“Stop telling women to smile.” It’s a statement that, out of context (and often in context) elicits offended and even angry reactions. It is also the name of an art project by Brooklyn artist Tatyana Fazlalizadeh. Her pieces, which she puts up in places where street harassment has taken place, speak directly to perpetrators.
The project first caught my attention because of that disagreement. An image circulating on Tumblr, posted by Fazlalizadeh, showed two posters originally put up in Brooklyn that became an active dialogue, with responses written directly on the work.
“I’m a man, I’m supposed to [call out at women]. I mean, I think every man, if they see a woman they feel is attractive, should try to do what they can to acquire this woman.”
“A woman likes nothing more than being told she is beautiful. For me, this is ridiculous.”
As a comment responding to that rather broad assumption noted, “Those street compliments are not about making women feel beautiful, they are about making her aware of her place: that her role is as an adornment or an object and not as an autonomous person with her own ideas, feelings or thoughts.” This is exactly what Fazlalizadeh is both pointing out and responding to with her art. Yelling or whistling at a woman on the street like she’s a dog who will come when you call, or telling a woman to “Smile. It can’t be that bad. You’d be so much prettier if you smiled,” dehumanizes her. It reduces her purpose to pleasing the male gaze. The posters, answering that reduction with confrontation, are meant to show street harassers that they are not entitled to women’s smiles or any other part of them.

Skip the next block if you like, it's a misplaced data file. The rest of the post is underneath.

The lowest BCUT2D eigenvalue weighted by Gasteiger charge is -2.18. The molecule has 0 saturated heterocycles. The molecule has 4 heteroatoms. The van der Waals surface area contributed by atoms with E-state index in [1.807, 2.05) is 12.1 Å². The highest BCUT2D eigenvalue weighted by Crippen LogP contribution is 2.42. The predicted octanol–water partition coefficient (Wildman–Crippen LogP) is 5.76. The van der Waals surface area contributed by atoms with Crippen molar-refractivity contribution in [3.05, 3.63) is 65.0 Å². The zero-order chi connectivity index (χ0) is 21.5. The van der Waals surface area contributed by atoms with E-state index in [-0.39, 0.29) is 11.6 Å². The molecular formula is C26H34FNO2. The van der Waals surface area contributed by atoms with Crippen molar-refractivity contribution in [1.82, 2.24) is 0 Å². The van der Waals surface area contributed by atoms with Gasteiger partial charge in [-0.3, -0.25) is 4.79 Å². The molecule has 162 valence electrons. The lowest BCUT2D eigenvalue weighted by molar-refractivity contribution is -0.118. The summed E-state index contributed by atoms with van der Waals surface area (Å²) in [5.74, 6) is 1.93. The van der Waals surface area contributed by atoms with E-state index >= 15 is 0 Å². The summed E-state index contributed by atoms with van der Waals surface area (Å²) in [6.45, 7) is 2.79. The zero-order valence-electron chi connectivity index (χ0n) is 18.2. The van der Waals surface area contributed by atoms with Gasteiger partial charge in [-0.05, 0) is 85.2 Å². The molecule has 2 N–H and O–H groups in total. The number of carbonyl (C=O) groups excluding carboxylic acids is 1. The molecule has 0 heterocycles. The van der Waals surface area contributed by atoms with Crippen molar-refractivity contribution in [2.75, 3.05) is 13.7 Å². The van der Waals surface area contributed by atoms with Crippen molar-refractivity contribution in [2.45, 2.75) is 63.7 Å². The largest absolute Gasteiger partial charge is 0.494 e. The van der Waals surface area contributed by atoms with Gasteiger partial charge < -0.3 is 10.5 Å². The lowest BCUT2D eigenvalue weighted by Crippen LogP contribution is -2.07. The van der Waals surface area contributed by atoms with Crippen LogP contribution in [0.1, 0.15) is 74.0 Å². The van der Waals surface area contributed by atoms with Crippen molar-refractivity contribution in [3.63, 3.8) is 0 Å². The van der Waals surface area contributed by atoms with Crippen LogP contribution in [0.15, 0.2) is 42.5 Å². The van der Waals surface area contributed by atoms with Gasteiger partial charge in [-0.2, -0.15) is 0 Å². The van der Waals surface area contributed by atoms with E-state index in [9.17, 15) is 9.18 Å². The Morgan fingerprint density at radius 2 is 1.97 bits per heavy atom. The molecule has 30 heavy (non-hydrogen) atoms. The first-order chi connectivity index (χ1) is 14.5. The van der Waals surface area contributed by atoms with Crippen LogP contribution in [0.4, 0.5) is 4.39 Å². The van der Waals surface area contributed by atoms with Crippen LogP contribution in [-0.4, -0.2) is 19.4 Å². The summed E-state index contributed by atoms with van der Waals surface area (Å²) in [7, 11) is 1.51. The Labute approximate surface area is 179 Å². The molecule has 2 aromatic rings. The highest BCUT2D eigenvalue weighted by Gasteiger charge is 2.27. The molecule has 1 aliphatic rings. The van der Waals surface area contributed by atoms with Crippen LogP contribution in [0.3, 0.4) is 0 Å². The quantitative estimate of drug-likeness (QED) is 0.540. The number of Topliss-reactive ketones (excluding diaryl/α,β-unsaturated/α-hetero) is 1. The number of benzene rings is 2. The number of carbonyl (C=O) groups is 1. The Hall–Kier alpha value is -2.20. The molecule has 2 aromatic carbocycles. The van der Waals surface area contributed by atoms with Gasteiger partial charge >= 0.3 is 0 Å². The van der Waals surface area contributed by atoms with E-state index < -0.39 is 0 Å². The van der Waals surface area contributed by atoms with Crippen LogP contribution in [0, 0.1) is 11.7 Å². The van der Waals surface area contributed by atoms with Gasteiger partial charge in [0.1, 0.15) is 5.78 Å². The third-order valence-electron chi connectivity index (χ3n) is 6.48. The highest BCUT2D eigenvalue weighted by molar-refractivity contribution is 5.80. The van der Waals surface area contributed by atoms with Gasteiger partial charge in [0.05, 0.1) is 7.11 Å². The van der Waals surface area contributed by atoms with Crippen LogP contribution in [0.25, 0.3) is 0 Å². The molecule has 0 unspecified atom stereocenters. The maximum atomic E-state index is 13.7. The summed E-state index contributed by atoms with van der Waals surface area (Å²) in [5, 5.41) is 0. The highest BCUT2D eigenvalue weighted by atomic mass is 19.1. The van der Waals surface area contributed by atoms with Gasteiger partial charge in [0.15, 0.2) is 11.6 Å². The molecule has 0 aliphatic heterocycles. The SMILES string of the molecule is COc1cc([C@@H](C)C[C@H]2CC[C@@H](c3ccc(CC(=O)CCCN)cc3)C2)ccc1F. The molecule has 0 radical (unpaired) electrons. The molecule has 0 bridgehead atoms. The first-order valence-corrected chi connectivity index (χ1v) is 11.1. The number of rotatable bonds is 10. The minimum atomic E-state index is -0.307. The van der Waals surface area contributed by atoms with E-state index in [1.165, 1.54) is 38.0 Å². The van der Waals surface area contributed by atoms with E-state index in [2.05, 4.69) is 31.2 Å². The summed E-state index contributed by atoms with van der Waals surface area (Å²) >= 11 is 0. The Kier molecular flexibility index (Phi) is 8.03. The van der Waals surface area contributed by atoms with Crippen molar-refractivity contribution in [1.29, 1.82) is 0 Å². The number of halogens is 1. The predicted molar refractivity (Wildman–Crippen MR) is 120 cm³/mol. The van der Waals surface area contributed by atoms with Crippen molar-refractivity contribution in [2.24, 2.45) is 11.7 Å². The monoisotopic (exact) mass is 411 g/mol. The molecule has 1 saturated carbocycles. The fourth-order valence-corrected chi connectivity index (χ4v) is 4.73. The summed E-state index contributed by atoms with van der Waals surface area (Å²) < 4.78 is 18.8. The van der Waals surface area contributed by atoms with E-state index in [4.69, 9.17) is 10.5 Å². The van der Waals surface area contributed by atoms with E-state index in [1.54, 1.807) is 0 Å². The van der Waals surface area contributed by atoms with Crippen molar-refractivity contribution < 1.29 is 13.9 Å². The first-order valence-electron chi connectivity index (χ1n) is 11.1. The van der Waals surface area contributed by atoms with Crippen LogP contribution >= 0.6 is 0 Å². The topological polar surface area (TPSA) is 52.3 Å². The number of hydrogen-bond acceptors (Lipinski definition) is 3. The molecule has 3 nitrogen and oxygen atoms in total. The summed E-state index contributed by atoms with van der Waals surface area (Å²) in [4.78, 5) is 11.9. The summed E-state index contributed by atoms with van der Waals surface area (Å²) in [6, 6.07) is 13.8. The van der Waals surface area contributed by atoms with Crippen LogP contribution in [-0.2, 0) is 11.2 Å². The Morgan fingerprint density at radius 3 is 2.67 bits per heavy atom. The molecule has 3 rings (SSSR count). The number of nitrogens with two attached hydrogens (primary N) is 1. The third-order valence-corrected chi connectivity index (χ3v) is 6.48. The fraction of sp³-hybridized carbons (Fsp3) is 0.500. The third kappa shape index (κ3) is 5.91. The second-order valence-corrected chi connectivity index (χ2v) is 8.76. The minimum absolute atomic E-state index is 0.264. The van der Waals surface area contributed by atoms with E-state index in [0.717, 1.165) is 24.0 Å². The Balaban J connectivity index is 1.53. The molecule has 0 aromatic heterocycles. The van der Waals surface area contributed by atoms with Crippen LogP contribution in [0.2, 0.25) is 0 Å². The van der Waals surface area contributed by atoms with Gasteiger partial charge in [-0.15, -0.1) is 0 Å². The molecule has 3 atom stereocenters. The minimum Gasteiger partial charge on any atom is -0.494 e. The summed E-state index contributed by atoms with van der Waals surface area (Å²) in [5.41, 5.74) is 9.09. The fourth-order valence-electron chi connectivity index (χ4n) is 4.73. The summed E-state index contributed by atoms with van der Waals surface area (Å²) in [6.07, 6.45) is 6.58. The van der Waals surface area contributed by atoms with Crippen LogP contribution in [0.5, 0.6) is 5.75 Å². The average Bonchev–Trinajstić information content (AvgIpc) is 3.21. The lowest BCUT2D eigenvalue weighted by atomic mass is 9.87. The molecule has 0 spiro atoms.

Recently, Fazlalizadeh has expanded the project. Shirts bearing the words “Stop telling women to smile,” and “Sexy & Baby & Cutie & Honey is not my name,” are for sale on her website, along with prints of three of her designs. For anyone interested in participating, she also sends out posters, five to a tube, for the cost of shipping. Her hope is that the women putting up the posters will record their experiences and the responses to the posters so she can continue to expand her work.
Written by Madison Carlson